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Lady Justice

Justice Goddess Themis, Dike, Astraia, or the Roman Goddess Justitia

By

Justitia, by Raphael

Justitia, by Raphael

Public Domain. Courtesy of Wikipedia.
The modern image of justice is based on Greco-Roman mythology, but it's not a clear one-to-one correspondence.

U.S. courts argue against the placement of any version of the 10 Commandments in courtrooms because it might be a violation of the establishment of a (single) state religion, but the establishment clause is not the only problem with putting up the 10 commandments in federal buildings. There are Protestant, Catholic, and Jewish versions of the 10 Commandments, each substantially different. [See 10 Commandments.] Variability is the same problem that is faced when answering the simple question of which ancient goddess the modern version of Lady Justice represents. There's also a question of whether or not putting up pagan-based images is a violation of the establishment clause, but that's not an issue for me to unravel.

In a forum thread about Themis and Justitia, goddesses of Justice, MISSMACKENZIE asks:

"I mean which did they intend to portray, a Greek or Roman goddess?"

And BIBACULUS answers:

"The modern image of Justice is a conflation of various images and iconography over a period of time: the sword and the blindfold being two of the images that would have been alien to antiquity."

Here is some information on the Greek and Roman goddesses and personifications of Justice.

Themis

Themis was one of the Titans, the children of Uranos (Sky) and Gaia (Earth). In Homer, Themis appears three times where her role, according to Timothy Gantz in Early Greek Myth, is that of "imposing some kind of order or control over gatherings...." Sometimes Themis is called the mother of the Moirai and the Horai (Dike [Justice], Eirene [Peace], and Eunomia [Lawful Government]). Themis was either first or second to deliver oracles at Delphi -- an office she gave over to Apollo. In this role, Themis prophesied that the son of the nymph Thetis would be greater than its father. Until the prophecy, Zeus and Poseidon had been trying to win Thetis, but afterwards, they left her to Peleus, who became the mortal father of the great Greek hero Achilles.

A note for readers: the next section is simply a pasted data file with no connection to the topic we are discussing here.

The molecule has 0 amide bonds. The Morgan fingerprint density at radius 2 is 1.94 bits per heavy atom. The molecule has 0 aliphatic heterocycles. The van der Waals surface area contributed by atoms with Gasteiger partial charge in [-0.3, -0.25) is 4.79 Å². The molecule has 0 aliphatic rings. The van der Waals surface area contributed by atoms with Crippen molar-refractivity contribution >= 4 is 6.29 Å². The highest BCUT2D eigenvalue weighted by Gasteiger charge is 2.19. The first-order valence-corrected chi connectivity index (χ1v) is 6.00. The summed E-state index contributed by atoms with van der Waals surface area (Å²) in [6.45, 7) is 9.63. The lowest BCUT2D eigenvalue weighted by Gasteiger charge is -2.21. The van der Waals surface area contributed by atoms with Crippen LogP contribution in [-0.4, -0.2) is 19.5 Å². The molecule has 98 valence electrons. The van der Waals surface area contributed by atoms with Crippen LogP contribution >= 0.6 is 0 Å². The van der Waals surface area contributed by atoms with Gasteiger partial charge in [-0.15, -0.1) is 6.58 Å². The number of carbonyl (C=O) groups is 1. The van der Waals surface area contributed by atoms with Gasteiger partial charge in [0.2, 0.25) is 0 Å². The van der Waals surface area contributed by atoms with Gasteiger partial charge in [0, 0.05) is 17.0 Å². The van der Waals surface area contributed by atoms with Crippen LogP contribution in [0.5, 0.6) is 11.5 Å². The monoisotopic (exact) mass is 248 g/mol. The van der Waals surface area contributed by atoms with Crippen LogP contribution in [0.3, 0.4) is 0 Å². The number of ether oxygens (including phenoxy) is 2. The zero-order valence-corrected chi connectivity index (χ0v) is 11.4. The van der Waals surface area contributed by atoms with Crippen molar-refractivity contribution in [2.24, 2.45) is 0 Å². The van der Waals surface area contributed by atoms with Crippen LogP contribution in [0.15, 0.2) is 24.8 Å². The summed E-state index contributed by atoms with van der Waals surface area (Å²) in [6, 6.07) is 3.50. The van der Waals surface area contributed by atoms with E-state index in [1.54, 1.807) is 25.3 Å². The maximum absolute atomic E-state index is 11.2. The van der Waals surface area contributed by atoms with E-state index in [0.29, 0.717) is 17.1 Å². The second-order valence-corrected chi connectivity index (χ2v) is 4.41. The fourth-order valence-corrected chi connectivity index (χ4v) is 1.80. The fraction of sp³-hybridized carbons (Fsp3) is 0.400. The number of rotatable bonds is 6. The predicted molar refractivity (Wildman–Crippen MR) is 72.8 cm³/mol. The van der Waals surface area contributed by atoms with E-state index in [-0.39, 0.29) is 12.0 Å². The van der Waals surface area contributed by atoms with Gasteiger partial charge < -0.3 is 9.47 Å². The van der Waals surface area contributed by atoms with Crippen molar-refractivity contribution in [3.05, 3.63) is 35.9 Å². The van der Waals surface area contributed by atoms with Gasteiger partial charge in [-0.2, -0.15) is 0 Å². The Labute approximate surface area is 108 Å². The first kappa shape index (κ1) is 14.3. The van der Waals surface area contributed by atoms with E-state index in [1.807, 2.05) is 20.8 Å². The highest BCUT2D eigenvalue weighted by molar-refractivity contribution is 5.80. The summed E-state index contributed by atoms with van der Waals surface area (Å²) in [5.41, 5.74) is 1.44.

Dike and Astraia

Dike was the Greek goddess of justice. She was one of the Horai and the daughter of Themis and Zeus. Dike had a valued place in Greek literature. Passages from (www.theoi.com/Kronos/Dike.html) The Theoi Project describe her physically, holding a staff and balance:

"If some god had been holding level the balance of Dike (Justice)."
- Greek Lyric IV Bacchylides Frag 5

and

"[Depicted on the chest of Cypselus at Olympia] A beautiful woman is punishing an ugly one, choking her with one hand and with the other striking her with a staff. It is Dike (Justice) who thus treats Adikia (Injustice)."
- Pausanias 5.18.2

Dike is described as almost indistinguishable from Astraea (Astraia) who is depicted with a torch, wings, and Zeus' thunderbolts.

Justitia

Iustitia or Justitia was the Roman personification of justice. She was a virgin living among humans until the wrong-doings of mortals forced her to take flight and become the constellation Virgo, according to the Adkinses in "Dictionary of Roman Religion."

On a coin depicting Justitia from A.D. 22-23 (www.cstone.net/~jburns/gasvips.htm), she is a regal woman wearing a diadem. In another (/www.beastcoins.com/Deities/AncientDeities.htm), Justitia carries olive twig, patera, and scepter.

Lady Justice

The U.S. Supreme Court website explains some of the images of Lady Justice that adorn Washington D.C.:

Lady Justice is a blend of Themis and Iustitia. The blindfold with which Justice is now associated probably started in the 16th century. In some of the Washington D.C. statues, Justice holds scales, blindfolds, and swords. In one representation she is fighting evil with her gaze, although her sword is still sheathed.

Besides all the statues of Lady Justice, Themis, and Justitia in courthouses across the U.S. (and world), the much revered Statue of Liberty bears a close resemblance to the ancient goddesses of justice. Even in antiquity the personification of Justice goddesses changed to fit the times or the needs and beliefs of the writers. Is it possible to do the same with the Ten Commandments? Wouldn't it be possible to distill the essence of each commandment and arrive at an order by consensus of some ecumenical council? Or let the different versions exist side by side just as the statues of Justice do in Washington D.C.?

Images of Justice

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